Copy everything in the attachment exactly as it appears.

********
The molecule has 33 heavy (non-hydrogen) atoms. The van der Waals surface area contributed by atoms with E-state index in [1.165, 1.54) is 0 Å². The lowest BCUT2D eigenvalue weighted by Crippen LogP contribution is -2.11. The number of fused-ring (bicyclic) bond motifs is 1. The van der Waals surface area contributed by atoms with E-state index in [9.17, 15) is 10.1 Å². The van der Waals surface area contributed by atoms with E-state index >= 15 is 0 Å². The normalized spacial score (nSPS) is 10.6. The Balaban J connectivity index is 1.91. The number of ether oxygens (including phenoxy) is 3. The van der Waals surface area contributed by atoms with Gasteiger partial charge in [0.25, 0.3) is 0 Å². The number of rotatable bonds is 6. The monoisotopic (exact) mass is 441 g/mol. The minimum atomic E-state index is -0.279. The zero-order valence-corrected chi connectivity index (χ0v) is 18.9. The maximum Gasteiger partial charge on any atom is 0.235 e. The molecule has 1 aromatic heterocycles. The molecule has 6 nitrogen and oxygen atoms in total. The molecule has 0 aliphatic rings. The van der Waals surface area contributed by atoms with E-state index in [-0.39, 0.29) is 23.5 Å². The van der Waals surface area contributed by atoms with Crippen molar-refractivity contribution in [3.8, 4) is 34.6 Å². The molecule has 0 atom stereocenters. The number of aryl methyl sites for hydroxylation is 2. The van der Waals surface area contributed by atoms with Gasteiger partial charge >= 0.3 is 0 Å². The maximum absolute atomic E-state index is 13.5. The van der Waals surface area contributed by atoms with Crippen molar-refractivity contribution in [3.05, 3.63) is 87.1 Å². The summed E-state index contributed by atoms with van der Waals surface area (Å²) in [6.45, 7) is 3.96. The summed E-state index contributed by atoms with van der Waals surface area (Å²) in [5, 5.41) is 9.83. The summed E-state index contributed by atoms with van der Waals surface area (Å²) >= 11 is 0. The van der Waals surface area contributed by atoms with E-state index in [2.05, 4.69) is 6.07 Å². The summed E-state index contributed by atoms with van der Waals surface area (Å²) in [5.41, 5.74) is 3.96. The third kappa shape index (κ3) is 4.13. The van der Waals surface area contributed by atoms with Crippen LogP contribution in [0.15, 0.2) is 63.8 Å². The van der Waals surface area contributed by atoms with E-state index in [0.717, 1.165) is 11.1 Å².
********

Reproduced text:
The molecule has 33 heavy (non-hydrogen) atoms. The van der Waals surface area contributed by atoms with E-state index in [1.165, 1.54) is 0 Å². The lowest BCUT2D eigenvalue weighted by Crippen LogP contribution is -2.11. The number of fused-ring (bicyclic) bond motifs is 1. The van der Waals surface area contributed by atoms with E-state index in [9.17, 15) is 10.1 Å². The van der Waals surface area contributed by atoms with E-state index >= 15 is 0 Å². The normalized spacial score (nSPS) is 10.6. The Balaban J connectivity index is 1.91. The number of ether oxygens (including phenoxy) is 3. The van der Waals surface area contributed by atoms with Gasteiger partial charge in [0.25, 0.3) is 0 Å². The number of rotatable bonds is 6. The monoisotopic (exact) mass is 441 g/mol. The minimum atomic E-state index is -0.279. The zero-order valence-corrected chi connectivity index (χ0v) is 18.9. The maximum Gasteiger partial charge on any atom is 0.235 e. The molecule has 1 aromatic heterocycles. The molecule has 6 nitrogen and oxygen atoms in total. The molecule has 0 aliphatic rings. The van der Waals surface area contributed by atoms with E-state index in [-0.39, 0.29) is 23.5 Å². The van der Waals surface area contributed by atoms with Crippen molar-refractivity contribution in [3.8, 4) is 34.6 Å². The molecule has 0 atom stereocenters. The number of aryl methyl sites for hydroxylation is 2. The van der Waals surface area contributed by atoms with Gasteiger partial charge >= 0.3 is 0 Å². The maximum absolute atomic E-state index is 13.5. The van der Waals surface area contributed by atoms with Crippen molar-refractivity contribution in [3.05, 3.63) is 87.1 Å². The summed E-state index contributed by atoms with van der Waals surface area (Å²) in [6.45, 7) is 3.96. The summed E-state index contributed by atoms with van der Waals surface area (Å²) in [5, 5.41) is 9.83. The summed E-state index contributed by atoms with van der Waals surface area (Å²) >= 11 is 0. The van der Waals surface area contributed by atoms with E-state index in [2.05, 4.69) is 6.07 Å². The summed E-state index contributed by atoms with van der Waals surface area (Å²) in [5.41, 5.74) is 3.96. The third kappa shape index (κ3) is 4.13. The van der Waals surface area contributed by atoms with Crippen LogP contribution in [0.15, 0.2) is 63.8 Å². The van der Waals surface area contributed by atoms with E-state index in [0.717, 1.165) is 11.1 Å².